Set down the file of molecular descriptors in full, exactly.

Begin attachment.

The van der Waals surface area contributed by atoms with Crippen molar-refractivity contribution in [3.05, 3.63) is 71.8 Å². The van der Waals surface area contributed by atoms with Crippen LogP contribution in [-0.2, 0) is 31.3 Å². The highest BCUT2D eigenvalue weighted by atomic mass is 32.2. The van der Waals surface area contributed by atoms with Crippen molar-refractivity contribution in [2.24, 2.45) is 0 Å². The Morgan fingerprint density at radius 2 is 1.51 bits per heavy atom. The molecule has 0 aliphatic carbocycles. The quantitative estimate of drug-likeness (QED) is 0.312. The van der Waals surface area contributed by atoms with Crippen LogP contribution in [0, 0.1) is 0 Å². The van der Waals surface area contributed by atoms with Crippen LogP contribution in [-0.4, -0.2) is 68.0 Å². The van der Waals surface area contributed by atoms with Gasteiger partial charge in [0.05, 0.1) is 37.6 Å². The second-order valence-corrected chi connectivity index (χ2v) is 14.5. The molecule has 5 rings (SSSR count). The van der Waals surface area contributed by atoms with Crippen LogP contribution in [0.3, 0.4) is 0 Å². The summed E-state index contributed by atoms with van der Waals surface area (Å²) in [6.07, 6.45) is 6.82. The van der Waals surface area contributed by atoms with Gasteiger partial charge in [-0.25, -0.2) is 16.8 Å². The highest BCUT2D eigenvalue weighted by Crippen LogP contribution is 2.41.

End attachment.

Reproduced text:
The van der Waals surface area contributed by atoms with Crippen molar-refractivity contribution in [3.05, 3.63) is 71.8 Å². The van der Waals surface area contributed by atoms with Crippen LogP contribution in [-0.2, 0) is 31.3 Å². The highest BCUT2D eigenvalue weighted by atomic mass is 32.2. The van der Waals surface area contributed by atoms with Crippen molar-refractivity contribution in [2.24, 2.45) is 0 Å². The Morgan fingerprint density at radius 2 is 1.51 bits per heavy atom. The molecule has 0 aliphatic carbocycles. The quantitative estimate of drug-likeness (QED) is 0.312. The van der Waals surface area contributed by atoms with Crippen LogP contribution in [0, 0.1) is 0 Å². The van der Waals surface area contributed by atoms with Crippen LogP contribution in [-0.4, -0.2) is 68.0 Å². The van der Waals surface area contributed by atoms with Gasteiger partial charge in [0.05, 0.1) is 37.6 Å². The second-order valence-corrected chi connectivity index (χ2v) is 14.5. The molecule has 5 rings (SSSR count). The van der Waals surface area contributed by atoms with Crippen LogP contribution in [0.3, 0.4) is 0 Å². The summed E-state index contributed by atoms with van der Waals surface area (Å²) in [6.07, 6.45) is 6.82. The van der Waals surface area contributed by atoms with Gasteiger partial charge in [-0.25, -0.2) is 16.8 Å². The highest BCUT2D eigenvalue weighted by Crippen LogP contribution is 2.41.